One of the things I liked was the fact that guests can borrow gym gear, trainers and swim wear if they have forgotten their own. Robes and towels are also provided, along with bottles of water, goggles and swimming hats (which are compulsory). Tattoos are not allowed to be on view.

Accessed by a private lift from the spa, the 20-metre-long rooftop swimming pool, lounge bar and gym is on the 47th floor. If you’re jetlagged, it’s a great place to watch the sunrise.

I enjoyed swims every morning at around 6.30pm and found there were only a couple of other people around. The gym, which occupies two separate studios either side of the pool with vast floor-to-ceiling windows, is one of the best I have ever seen. It has effective air conditioning, lots of space and a good range of high-tech Life Fitness treadmills and bikes, as well free-weights and mats. Trainers are on-hand to help.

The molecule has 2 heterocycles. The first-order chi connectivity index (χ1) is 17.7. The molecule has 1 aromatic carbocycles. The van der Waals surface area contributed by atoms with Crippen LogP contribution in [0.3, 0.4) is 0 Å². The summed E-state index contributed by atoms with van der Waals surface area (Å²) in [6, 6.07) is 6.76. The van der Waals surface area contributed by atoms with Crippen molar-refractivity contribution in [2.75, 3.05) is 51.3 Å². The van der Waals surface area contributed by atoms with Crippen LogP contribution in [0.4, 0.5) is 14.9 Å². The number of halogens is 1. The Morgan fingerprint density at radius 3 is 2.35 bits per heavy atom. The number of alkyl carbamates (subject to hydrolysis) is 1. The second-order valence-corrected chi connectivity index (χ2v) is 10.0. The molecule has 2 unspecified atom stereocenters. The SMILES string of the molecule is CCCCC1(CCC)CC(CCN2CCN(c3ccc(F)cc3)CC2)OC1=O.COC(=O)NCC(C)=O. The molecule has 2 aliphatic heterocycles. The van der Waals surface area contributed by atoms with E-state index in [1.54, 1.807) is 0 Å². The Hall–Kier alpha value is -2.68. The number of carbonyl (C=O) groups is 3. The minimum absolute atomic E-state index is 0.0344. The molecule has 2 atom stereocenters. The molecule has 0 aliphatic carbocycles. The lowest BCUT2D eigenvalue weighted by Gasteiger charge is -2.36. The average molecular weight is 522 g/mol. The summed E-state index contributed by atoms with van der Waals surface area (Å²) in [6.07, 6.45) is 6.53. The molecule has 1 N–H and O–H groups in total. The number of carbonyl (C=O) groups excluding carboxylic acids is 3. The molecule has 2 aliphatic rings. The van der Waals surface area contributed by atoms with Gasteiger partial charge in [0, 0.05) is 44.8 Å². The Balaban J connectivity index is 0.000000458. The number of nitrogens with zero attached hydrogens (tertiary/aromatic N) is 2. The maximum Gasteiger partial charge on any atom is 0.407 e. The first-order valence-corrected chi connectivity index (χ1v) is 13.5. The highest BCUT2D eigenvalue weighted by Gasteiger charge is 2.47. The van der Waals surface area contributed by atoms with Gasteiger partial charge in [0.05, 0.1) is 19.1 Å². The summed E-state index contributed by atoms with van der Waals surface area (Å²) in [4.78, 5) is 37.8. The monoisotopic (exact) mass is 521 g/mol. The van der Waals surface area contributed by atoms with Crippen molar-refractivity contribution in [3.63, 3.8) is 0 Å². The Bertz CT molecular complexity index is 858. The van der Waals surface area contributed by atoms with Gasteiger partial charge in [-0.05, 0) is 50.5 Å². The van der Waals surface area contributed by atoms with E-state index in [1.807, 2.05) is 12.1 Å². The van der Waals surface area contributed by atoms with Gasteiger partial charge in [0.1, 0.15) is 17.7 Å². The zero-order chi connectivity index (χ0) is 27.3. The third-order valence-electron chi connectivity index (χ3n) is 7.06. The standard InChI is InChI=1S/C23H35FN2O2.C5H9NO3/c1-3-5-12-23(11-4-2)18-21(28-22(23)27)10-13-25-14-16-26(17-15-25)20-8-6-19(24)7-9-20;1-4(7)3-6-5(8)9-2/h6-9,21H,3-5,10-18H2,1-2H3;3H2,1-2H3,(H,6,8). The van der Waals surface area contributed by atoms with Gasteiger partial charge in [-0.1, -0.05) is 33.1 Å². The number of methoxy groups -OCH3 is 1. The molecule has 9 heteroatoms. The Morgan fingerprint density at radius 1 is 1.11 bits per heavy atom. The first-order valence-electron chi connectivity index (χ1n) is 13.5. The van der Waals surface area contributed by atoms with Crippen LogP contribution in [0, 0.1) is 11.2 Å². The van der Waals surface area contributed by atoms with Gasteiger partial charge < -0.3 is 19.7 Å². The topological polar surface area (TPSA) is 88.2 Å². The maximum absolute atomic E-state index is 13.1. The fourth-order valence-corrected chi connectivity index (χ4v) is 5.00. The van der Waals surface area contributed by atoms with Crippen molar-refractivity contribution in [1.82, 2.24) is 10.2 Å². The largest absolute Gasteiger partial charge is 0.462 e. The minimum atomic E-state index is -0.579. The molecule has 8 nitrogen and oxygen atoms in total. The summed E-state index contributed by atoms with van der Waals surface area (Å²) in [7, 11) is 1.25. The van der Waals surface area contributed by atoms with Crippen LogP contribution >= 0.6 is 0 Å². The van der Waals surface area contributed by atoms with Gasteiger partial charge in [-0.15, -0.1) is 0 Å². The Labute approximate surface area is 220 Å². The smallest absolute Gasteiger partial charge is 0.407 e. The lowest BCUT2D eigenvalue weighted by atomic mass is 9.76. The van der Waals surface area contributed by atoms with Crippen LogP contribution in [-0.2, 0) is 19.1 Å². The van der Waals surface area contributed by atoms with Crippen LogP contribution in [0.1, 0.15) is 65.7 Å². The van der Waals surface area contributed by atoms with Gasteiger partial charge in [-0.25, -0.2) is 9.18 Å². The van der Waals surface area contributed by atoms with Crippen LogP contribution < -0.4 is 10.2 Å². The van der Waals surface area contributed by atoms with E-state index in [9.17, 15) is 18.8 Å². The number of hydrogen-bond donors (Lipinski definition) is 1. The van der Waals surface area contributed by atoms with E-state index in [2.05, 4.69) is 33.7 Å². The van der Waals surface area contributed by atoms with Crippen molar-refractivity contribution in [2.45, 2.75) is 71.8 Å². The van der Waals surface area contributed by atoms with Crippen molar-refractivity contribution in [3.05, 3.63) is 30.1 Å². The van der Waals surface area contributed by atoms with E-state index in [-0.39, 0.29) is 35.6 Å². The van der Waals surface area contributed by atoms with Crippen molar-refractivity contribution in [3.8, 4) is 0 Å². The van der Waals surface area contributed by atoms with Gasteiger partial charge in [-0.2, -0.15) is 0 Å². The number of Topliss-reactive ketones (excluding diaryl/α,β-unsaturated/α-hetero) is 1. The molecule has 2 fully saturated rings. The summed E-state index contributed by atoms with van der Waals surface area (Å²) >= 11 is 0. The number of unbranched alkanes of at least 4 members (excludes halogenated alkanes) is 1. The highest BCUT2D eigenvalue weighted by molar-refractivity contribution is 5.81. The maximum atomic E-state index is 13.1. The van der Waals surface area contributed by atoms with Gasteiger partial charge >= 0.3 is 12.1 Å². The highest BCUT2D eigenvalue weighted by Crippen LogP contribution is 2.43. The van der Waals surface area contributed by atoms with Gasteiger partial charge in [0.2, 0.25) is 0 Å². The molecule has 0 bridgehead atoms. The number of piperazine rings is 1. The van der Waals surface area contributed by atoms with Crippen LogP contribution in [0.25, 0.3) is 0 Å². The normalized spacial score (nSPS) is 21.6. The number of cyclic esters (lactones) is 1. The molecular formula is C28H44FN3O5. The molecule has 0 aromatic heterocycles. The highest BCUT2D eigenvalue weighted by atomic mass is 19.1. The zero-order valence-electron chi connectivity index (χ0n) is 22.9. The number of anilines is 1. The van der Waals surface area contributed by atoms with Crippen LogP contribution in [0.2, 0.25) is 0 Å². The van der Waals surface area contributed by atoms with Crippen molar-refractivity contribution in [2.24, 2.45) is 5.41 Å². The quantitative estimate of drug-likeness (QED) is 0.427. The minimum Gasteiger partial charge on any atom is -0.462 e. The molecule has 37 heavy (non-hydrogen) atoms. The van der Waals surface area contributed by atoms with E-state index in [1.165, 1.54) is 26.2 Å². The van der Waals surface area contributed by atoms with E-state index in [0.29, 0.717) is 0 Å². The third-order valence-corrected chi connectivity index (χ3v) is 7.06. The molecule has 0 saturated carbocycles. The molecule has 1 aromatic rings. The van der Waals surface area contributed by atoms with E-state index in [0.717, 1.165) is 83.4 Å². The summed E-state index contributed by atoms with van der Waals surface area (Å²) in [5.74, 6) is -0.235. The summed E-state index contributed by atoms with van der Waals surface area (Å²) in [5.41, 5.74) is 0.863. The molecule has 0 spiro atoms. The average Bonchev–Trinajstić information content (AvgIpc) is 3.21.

There is also a programme of fitness classes that include stretching, swimming, yoga, pilates, balance, aqua walking, boxercise, dancercise and aerobics.


After two decades competing at the highest level of Tokyo’s hotel market, the Park Hyatt is still going strong. There are newcomers such as the Andaz and Aman that offer slightly different luxury experiences, but if you’re looking for outstanding dining, gorgeous spa and fitness facilities, spacious bedrooms and formal service, this property is an excellent choice. Ideal for businesspeople happy to pay top dollar.  


  • HOW MANY ROOMS? 177 across a dozen categories including Park King/Twin, Park Deluxe King/Twin, Park View King, Park Suite King, Park Suite Twin, Grosvenor Suite, Diplomat Suite King, Diplomat Suite Twin, Tokyo Suite and Presidential Suite. All are located above level 41 so have great views.
  • HIGHLIGHTS The rooftop pool and huge gym, the panoramic views of the city and Mount Fuji (on a clear day), the outstanding service, and the New York Bar and Grill.
  • PRICE Internet rates for a Park King room started from ¥60,375 (£309) in July.
  • CONTACT Park Hyatt Tokyo, 3-7-1-2 Nishi Shinjuku, Shinjuku-Ku; tel +81 3 5322 1234;

Jenny Southan